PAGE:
Assessing assessment: how use of the concept of inventory of natural selection influences the instructional practices of an experienced biology professor and supplemental instruction leader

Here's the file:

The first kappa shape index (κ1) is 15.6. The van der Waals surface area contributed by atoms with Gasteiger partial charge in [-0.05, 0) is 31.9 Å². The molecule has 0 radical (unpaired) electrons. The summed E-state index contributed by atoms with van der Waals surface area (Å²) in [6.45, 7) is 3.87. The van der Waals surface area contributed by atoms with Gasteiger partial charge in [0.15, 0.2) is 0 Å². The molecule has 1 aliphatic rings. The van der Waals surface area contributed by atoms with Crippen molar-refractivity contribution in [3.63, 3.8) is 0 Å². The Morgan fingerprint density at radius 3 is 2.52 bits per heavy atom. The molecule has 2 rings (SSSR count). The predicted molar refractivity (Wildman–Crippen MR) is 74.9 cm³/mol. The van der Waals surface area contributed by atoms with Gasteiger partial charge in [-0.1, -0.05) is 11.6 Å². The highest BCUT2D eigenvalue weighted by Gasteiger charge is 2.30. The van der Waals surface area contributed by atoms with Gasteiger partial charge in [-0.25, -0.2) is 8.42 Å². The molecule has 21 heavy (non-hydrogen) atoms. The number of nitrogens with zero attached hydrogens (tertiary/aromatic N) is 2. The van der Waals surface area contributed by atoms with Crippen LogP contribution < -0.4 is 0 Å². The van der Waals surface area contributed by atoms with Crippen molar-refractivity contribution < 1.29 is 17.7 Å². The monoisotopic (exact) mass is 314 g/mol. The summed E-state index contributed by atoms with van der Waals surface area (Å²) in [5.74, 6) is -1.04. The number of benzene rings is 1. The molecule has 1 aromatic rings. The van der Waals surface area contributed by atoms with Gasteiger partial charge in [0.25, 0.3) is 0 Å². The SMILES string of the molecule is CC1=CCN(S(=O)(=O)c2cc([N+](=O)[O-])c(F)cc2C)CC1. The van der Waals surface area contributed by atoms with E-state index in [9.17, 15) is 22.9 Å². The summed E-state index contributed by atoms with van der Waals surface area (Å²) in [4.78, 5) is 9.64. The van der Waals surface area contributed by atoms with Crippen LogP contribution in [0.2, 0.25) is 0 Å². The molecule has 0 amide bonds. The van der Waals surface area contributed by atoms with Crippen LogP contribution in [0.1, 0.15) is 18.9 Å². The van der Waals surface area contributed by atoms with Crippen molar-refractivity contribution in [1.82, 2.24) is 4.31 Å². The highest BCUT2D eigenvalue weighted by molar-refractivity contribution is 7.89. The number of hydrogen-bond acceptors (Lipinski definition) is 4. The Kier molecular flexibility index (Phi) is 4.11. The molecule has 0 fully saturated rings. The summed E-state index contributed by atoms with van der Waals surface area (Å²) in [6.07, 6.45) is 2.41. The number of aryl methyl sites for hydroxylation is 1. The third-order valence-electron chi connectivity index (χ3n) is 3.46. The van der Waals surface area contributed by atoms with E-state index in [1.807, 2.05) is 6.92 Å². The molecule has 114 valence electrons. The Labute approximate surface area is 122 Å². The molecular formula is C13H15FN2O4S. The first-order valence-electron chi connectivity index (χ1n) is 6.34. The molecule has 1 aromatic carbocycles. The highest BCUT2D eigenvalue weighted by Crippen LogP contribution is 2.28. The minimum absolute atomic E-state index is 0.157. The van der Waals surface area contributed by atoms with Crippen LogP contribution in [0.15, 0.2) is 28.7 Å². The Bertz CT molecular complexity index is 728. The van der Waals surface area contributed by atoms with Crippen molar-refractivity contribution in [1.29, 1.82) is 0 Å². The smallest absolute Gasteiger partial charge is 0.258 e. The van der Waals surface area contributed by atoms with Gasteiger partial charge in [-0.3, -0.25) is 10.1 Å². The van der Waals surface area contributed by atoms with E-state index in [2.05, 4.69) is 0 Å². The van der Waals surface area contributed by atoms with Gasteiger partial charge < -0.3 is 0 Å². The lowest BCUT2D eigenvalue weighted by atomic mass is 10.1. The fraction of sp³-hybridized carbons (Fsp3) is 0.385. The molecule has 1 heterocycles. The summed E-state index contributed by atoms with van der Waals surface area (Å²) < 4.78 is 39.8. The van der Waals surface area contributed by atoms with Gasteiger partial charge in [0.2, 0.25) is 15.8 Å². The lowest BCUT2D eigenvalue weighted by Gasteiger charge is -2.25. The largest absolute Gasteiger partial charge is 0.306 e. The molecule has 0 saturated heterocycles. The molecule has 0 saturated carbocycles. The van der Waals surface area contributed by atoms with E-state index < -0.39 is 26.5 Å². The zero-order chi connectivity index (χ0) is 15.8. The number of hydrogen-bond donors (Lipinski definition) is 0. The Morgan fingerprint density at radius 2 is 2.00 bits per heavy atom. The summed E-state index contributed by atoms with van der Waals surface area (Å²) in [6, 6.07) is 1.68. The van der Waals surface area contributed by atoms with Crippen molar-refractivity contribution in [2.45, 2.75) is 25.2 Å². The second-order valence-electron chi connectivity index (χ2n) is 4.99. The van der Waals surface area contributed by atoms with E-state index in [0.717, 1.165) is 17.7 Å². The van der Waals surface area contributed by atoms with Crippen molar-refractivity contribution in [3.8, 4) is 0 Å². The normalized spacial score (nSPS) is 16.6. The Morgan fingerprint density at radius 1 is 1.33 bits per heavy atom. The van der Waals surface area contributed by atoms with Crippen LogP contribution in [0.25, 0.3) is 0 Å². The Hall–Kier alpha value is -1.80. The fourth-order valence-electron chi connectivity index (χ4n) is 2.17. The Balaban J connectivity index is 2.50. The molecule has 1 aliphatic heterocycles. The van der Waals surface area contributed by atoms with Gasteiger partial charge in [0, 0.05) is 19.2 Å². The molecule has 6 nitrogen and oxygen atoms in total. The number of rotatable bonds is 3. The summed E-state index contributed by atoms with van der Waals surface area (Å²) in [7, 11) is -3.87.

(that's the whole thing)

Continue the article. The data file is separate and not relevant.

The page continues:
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Assessment is critical to enhancing student learning and understanding. Formative assessment tools such as concept inventories (CIs) could be valuable in moving toward such goals. A recent addition to biology education, CIs hold much promise for helping faculty to understand their students' preconceptions and therefore, how to design lessons to better support students' conceptual change processes. While these are the hopes of the developers, no one has examined what educators actually do with results of the CIs. Likewise, academic support programs such as Supplemental Instruction (SI) have gained attention as mechanisms by which to improve student understanding and achievement. However, little research has examined the mechanisms by which those learning gains are attained. This case study used interviews with an experienced biology professor and an experienced SI Leader to examine how they used the collective results of the Concept Inventory of Natural Selection (as a pre- and post-test) to design and implement lessons in a large lecture introductory biology course or in SI sessions. Identified themes describe these educators' views of learning, knowledge of assessment principles, and knowledge of assessment interpretation and action taking. This study sheds light on areas of strength as well as needed professional development and education for faculty members and SI Leaders. It provides the first data on how CIs may be used in the biology classroom and in SI sessions. It also identifies areas of educator knowledge where more understanding and research is greatly needed by the teacher educator community.